November 17, 2009
By Alton K. Marsh
A company with a long history in developing unmanned aerial vehicles (UAV) will license technology from Carter Aviation Technologies.
The highly respected AAI Corporation, a Textron company, will consider the unusual vehicle for several applications. The craft uses a helicopter rotor for takeoff and landing, and wings with a pusher prop to achieve high-speed cruise flight.
Carter and AAI are evaluating a turbine engine, 7,250-pound UAV with a useful load of 4,750 pounds. It could deliver 3,000 pounds of cargo 1,300 nautical miles at speeds up to 250 knots. Or it could be configured to fly for more than 24 hours for surveillance or to direct artillery.
Officially, the design is known as slowed rotor/compound technology.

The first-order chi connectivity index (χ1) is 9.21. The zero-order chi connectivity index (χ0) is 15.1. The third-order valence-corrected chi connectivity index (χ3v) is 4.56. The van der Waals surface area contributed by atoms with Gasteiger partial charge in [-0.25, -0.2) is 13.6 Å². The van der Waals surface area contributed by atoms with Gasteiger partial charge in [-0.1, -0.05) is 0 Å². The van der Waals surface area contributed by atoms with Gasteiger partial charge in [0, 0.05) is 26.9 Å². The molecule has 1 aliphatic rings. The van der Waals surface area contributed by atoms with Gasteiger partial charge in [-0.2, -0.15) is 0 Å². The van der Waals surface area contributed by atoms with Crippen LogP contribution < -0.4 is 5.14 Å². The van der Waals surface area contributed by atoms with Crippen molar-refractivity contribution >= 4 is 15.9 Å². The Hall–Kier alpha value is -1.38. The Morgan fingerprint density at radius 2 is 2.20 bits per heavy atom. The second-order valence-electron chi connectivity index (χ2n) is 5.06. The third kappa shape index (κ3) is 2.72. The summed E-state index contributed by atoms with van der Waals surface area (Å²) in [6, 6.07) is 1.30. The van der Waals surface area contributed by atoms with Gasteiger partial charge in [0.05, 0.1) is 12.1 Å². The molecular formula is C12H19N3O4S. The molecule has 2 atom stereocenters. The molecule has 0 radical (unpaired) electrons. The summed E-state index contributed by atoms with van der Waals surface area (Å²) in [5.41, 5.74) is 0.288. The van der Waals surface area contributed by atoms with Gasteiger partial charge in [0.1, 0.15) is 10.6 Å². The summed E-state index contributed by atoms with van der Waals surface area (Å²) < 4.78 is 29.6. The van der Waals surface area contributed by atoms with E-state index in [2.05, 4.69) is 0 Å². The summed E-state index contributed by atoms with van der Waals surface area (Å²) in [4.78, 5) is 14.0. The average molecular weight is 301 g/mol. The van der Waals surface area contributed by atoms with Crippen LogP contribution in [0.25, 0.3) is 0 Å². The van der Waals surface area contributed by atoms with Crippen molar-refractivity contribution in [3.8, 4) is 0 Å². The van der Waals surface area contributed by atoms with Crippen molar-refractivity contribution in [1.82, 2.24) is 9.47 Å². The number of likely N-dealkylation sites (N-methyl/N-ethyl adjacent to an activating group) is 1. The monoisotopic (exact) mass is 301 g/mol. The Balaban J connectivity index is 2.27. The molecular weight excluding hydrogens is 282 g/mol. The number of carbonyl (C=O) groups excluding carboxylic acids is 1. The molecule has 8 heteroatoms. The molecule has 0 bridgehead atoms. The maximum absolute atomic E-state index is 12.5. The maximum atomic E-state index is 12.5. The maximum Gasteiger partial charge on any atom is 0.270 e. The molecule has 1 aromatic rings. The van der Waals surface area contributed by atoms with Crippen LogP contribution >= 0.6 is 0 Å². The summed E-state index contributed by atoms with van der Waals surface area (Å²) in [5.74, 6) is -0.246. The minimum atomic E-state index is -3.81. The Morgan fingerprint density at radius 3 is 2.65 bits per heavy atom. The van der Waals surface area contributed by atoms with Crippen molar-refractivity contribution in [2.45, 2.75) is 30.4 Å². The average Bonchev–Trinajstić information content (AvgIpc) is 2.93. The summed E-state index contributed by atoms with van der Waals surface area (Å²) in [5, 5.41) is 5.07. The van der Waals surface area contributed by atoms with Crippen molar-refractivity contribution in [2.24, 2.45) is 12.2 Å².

Collaboration between the German government, academia, and airplane manufacturers may make future aircraft cabins more protective of pilots and passengers. The Safety Box team plans to apply auto racing technology to general aviation.
A father and his 14-year-old son were helping another pilot ferry a newly purchased aircraft from California to their home field in Virginia. The three made an overnight stop in Albuquerque before flying on to Illinois for fuel. But shortly after they parked the aircraft in Marion, Ill., they were approached by as many as 18 uniformed and non-uniformed law enforcement officers who came running toward the airplane.
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